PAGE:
2.4.3 What has actually happened in modern history?

Back to 2.4.2

Unit 2 Contents

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EXERCISE

Whether through reading or films or documentaries, you no doubt know about various historical events and developments during the past 300 years or so.  For example, you probably are aware of the abolition of the slave trade, the Great War (a.k.a. the First World War), the Russian Revolution and the Second World War.

See if you can make a chronological list of what you think are some really important historical events and developments in Western history between 1740 and 1960.  I suggest starting at 1740 simply because, as noted earlier (2.3.4), Thompson takes this date as marking the start of the ‘modern’ period – even though of course other, equally plausible candidates could be offered.

You already know that the Enlightenment was at its height in the mid-eighteenth century, so this could be the first item in your list.  A specific event not much later that was hugely significant for Britain and what became the USA (to give a clue) was in 1776.

If you can, put into the chronology too the names of any books or other writings that have had a really big influence in society – this will be more difficult.

 

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RESPONSE TO EXERCISE

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Against the background of this exercise, now read Thompson’s short account of the place of the Catholic Church in relation to other historical events during the same period.  As you will see he divides this up into three sub-periods:

  • The first, from 1740 up to just before Rerum Novarum, was characterised by sharp reaction against modernity, such as the Syllabus of Errors expressed.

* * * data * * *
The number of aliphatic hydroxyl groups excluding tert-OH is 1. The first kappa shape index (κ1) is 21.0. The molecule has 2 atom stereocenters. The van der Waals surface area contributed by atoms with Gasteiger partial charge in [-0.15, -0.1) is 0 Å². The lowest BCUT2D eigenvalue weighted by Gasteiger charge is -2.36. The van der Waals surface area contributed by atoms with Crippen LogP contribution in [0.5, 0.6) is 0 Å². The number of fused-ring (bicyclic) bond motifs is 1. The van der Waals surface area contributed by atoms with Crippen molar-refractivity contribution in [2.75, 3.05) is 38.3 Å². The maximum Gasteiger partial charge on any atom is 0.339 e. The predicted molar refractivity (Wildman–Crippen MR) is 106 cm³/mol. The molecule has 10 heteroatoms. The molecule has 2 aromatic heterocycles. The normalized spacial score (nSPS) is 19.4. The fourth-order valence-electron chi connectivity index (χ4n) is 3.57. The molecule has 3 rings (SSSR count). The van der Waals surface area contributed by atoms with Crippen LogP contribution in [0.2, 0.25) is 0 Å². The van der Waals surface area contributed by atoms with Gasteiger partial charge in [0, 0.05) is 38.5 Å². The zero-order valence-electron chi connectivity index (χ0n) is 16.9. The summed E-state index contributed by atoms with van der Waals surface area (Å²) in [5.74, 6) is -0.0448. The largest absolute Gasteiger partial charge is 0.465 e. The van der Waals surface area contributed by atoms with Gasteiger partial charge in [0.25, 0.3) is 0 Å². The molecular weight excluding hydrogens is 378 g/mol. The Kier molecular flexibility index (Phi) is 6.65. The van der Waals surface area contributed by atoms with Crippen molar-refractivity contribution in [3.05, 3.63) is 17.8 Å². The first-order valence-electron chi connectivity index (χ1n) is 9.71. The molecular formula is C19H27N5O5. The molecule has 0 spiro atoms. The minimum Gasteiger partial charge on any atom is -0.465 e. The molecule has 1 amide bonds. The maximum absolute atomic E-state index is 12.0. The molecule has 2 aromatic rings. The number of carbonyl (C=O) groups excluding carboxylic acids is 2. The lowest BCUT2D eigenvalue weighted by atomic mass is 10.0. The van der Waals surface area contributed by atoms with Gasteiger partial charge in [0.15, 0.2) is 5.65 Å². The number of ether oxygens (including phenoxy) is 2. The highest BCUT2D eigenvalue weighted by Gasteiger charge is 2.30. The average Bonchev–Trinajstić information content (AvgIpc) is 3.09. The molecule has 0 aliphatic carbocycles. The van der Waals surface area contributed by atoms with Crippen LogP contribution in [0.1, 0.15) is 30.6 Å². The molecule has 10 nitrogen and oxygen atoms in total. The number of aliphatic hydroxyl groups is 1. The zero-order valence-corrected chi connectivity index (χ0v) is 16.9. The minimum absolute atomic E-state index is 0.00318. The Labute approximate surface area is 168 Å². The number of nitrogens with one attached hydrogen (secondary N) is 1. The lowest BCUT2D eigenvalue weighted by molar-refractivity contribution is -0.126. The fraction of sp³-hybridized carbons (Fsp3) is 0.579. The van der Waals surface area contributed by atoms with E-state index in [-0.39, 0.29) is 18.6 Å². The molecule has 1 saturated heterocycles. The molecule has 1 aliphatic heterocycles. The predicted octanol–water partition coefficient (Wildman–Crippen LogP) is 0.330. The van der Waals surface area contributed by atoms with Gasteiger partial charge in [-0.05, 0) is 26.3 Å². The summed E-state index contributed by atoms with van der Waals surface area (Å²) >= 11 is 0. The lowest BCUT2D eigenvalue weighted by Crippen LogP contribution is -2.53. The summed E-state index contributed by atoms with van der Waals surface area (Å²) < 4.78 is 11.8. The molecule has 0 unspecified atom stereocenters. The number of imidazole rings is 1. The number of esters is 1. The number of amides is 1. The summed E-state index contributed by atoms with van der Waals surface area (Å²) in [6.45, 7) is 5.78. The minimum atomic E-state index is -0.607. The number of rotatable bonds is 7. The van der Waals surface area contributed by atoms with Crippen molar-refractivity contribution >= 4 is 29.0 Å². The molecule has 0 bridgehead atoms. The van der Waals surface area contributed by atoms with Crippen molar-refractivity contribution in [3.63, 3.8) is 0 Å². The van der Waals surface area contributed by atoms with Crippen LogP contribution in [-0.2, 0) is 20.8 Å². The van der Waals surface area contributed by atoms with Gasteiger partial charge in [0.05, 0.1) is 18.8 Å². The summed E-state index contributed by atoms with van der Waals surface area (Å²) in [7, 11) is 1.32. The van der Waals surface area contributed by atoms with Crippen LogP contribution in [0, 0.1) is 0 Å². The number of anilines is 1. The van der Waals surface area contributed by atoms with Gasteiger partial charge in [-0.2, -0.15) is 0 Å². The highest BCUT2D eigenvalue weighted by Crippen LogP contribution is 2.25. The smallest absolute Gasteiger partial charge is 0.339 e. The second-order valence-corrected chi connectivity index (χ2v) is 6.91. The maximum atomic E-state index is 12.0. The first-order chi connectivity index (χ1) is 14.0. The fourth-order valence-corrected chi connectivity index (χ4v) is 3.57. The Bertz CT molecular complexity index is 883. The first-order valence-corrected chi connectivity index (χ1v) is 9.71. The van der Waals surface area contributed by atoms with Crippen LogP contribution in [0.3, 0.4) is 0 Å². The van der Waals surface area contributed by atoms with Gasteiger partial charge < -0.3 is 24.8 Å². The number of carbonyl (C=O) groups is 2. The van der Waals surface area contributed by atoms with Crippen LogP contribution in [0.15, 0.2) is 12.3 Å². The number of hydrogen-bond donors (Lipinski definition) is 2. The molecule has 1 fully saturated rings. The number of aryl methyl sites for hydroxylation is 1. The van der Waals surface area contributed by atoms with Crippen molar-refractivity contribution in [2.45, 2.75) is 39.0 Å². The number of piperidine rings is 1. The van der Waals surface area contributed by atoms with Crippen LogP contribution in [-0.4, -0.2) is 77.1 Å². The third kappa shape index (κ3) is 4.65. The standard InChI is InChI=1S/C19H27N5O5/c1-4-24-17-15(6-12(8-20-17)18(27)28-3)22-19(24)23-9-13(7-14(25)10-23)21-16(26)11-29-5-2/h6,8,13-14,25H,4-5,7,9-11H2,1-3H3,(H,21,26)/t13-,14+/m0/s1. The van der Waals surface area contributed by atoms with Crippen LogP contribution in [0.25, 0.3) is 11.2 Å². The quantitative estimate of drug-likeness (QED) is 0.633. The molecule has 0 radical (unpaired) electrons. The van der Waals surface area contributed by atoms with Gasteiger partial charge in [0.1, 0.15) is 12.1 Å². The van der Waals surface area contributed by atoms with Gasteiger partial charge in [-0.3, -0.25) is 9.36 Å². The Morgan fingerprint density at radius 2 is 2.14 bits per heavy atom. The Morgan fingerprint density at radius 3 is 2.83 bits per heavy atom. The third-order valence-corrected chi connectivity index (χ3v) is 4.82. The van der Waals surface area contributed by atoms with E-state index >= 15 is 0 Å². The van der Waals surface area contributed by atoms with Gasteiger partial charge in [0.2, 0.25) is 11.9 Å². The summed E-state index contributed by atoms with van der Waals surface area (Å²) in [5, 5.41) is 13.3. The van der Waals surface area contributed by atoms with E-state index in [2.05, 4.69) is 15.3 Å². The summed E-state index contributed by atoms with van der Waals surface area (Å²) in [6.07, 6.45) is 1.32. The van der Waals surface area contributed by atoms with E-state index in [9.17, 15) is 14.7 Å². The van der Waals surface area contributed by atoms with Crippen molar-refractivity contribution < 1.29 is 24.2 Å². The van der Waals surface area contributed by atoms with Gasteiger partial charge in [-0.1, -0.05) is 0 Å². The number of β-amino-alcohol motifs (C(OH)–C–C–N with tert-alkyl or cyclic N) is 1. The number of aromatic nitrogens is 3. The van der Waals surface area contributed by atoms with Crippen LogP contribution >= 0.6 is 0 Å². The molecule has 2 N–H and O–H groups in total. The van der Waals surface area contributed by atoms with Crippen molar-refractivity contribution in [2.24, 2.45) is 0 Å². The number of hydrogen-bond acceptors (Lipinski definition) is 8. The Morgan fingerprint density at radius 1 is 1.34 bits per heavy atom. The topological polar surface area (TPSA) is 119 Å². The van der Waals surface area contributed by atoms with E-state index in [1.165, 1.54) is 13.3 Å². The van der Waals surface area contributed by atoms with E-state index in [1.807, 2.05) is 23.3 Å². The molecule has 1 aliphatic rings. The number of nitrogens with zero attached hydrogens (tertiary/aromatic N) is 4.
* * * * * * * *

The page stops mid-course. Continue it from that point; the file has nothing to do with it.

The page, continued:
• In the second, from Rerum Novarum to the start of the papacy of John XXIII, who called the Second Vatican Council, the Church engaged much more constructively in the modern world, seeking reforms especially for the sake of justice for workers.
  • The third, basically from the Second Vatican Council to the present, is characterised by Thompson as one of dialogue between the Church and the world, and of mutual transformation.

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Reading (7pp)

Thompson, Introducing Catholic Social Thought, pp. 25-32

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The Exercise on this screen and the reading from Thompson together should stand you in good stead both for the remaining few screens in this unit and, more generally, for engaging with contemporary CST in the rest of this module with some knowledge of its historical background.

For the purpose of this module, we now take forward our outline of the historical context of modern CST by briefly comparing and contrasting it with the most influential visions of political life that emerged during the modern period, ‘liberalism’, ‘conservatism’ and ‘socialism’

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End of 2.4.3

Go to 2.4.4 ‘Liberalism’

Module B outline

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